Anyhow; I hear my elderly south Philly white neighbor across street start to, seemingly aggressively, talk to the lady passing out the Wolf door hangers. He says, “I already voted” in a stern voice. As I thought, “I wonder for whom” and “boy, does he sound angry; this can’t be good,” the lady politely says “Oh, I’ll just take this from your door then. Thank you for voting.”

He responds “yeah, I already voted; and so did my youngest son. We voted for Wolf.”

She sounded a bit taken back (so did I, frankly), and replied a quick canned response about the change Pennsylvania needs from someone like Wolf.

He agreed, then started to open up with why he voted for Wolf, and how he feels just terrible for the state’s teachers. His voice continued becoming more welcoming. They then started to have a short-but-specific conversation about issues they have and see with the state of Pennsylvania.

Although south Philadelphia leans democratic, I live on a street where I’ve heard neighbors complain about “jungle monkeys” encroaching into their neighborhood, from what “should” be their east-most barrier of Broad Street (our block is east of Broad). Given that sentiment, I was afraid for the lady hanging door hangers when I heard a neighbor sternly say, “I already voted”.

I enjoyed the experience that I witnessed so much – and how my initial perception was, thankfully, wrong, that I decided to start typing in a Notes document in my iPhone what had just happened. As I’m now wrapping up, I look outside in time to see another neighbor take the Wolf door hanger off his door angrily and through it to the ground.

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My wife, Maria Teicher, and I founded and run a 501(c)(3) arts non-profit based in Philadelphia. Among our objectives is one to support emerging and mid-career artists living or exhibiting in the Philadelphia area. As such, our online presence is focused on promoting artists’ work as well as sharing tips and tricks; and at times giving some much needed motivation and encouragement.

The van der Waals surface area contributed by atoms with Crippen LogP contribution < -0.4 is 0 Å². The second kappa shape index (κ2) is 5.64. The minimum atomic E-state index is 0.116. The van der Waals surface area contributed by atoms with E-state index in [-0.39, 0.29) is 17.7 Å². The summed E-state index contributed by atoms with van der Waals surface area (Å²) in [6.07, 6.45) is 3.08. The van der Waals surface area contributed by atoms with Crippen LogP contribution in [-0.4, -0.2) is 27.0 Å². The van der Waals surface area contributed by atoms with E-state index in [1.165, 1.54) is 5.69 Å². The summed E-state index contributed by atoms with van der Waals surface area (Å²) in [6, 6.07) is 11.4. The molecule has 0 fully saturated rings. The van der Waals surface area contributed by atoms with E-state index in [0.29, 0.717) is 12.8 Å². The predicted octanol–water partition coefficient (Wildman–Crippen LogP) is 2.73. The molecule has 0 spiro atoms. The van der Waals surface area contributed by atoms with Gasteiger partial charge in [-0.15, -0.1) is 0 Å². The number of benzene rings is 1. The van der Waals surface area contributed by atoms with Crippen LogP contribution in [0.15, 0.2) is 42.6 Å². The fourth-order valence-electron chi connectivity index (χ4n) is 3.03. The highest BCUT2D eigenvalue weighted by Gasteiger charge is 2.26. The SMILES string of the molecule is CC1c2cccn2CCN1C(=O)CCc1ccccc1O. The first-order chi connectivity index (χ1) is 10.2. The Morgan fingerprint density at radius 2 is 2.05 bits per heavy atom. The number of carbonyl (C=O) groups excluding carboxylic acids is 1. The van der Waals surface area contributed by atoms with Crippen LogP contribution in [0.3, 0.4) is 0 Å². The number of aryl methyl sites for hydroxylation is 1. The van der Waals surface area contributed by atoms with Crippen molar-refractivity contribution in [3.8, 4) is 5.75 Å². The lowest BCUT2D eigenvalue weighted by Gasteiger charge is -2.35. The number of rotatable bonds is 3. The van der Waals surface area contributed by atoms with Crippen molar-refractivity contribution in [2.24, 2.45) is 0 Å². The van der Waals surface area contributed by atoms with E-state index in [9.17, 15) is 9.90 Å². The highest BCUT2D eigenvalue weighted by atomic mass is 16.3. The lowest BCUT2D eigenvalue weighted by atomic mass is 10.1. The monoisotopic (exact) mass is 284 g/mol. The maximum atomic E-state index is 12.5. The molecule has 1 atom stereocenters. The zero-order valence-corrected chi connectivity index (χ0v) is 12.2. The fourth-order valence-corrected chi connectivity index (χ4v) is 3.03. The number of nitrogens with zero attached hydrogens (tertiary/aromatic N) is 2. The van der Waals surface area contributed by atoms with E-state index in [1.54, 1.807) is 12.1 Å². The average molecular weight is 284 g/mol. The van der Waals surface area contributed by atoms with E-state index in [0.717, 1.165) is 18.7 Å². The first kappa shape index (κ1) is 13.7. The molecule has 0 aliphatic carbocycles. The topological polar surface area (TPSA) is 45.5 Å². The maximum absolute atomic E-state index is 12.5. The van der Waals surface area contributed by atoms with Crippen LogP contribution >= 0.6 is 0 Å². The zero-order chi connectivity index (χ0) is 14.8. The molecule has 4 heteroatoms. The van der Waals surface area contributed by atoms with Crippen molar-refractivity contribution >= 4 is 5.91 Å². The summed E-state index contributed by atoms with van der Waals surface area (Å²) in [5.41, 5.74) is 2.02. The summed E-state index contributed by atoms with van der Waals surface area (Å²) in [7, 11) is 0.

Maria recently posted a very famous Kurt Vonnegut quote that speaks to the importance of the arts:

KV

 

After seeing that she posted this I went to our bookshelf to leaf through a specific book: Like Shaking Hands With God – A Conversation About Writing, by Kurt Vonnegut and Lee Stringer. The book, published by Seven Stories, is a series of interviews between Vonnegut, a veteran writer of several novels at the time of the interviews, and Stringer, a new novelist who had recently published his first book. Like Shaking Hands With God is a book in which Vonnegut gives honest and razor-sharp insight to Stringer about creativity, life, and humanity. This book was a great one for me, as Kurt Vonnegut is one of my favorite writers, and I myself am a member of the creative community (musician, writer, etc).

When I returned the book to the shelf, I saw a book I had recently spoken with a colleague about: Enough. True Measures of Money, Business, and Life by John C Bogle. This book’s introduction starts with the following:

At a party given by a billionaire on Shelter Island, Kurt Vonnegut informs his pal, Joseph Heller, that their host, a hedge fund manager, had made more money in a single day than Heller had earned from his wildly popular novel Catch-22 over its whole history. Heller responds “yes, but I have something he will never have…enough.”

All of John Bogle’s books are tied to the financial world. While I am not a financial-book aficionado, this introduction was such a beautiful welcoming to what would become my favorite book by him.

John Bogle is the founder and former CEO of The Vanguard Group, the company I have worked for since 2006. Though no longer CEO, he still is the head of the Bogle Financial Market Research Center within Vanguard. He still publishes books, interviews regularly, and continues to make an intimidatingly large impact on the financial arena.